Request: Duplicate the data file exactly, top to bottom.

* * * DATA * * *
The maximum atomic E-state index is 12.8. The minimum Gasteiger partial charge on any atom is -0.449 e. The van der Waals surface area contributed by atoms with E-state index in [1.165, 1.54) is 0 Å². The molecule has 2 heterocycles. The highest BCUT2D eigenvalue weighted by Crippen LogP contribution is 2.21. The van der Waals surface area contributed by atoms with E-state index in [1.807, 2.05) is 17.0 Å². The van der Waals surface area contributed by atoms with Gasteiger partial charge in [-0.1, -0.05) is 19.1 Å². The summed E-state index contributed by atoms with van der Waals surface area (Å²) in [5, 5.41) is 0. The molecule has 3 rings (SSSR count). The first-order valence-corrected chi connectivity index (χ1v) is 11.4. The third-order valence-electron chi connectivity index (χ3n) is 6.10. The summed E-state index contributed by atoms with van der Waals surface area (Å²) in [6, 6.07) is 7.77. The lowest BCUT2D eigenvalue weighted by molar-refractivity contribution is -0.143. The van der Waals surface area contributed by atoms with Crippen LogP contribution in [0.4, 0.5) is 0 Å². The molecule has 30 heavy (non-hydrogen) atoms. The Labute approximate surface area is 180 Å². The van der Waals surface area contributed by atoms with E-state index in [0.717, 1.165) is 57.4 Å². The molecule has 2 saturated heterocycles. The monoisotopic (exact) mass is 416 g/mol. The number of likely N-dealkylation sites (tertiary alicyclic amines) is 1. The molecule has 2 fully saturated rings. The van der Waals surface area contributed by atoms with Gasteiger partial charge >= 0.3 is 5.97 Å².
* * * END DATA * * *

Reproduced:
The maximum atomic E-state index is 12.8. The minimum Gasteiger partial charge on any atom is -0.449 e. The van der Waals surface area contributed by atoms with E-state index in [1.165, 1.54) is 0 Å². The molecule has 2 heterocycles. The highest BCUT2D eigenvalue weighted by Crippen LogP contribution is 2.21. The van der Waals surface area contributed by atoms with E-state index in [1.807, 2.05) is 17.0 Å². The van der Waals surface area contributed by atoms with Gasteiger partial charge in [-0.1, -0.05) is 19.1 Å². The summed E-state index contributed by atoms with van der Waals surface area (Å²) in [5, 5.41) is 0. The molecule has 3 rings (SSSR count). The first-order valence-corrected chi connectivity index (χ1v) is 11.4. The third-order valence-electron chi connectivity index (χ3n) is 6.10. The summed E-state index contributed by atoms with van der Waals surface area (Å²) in [6, 6.07) is 7.77. The lowest BCUT2D eigenvalue weighted by molar-refractivity contribution is -0.143. The van der Waals surface area contributed by atoms with Crippen LogP contribution in [0.4, 0.5) is 0 Å². The molecule has 30 heavy (non-hydrogen) atoms. The Labute approximate surface area is 180 Å². The van der Waals surface area contributed by atoms with E-state index in [0.717, 1.165) is 57.4 Å². The molecule has 2 saturated heterocycles. The monoisotopic (exact) mass is 416 g/mol. The number of likely N-dealkylation sites (tertiary alicyclic amines) is 1. The molecule has 2 fully saturated rings. The van der Waals surface area contributed by atoms with Gasteiger partial charge >= 0.3 is 5.97 Å².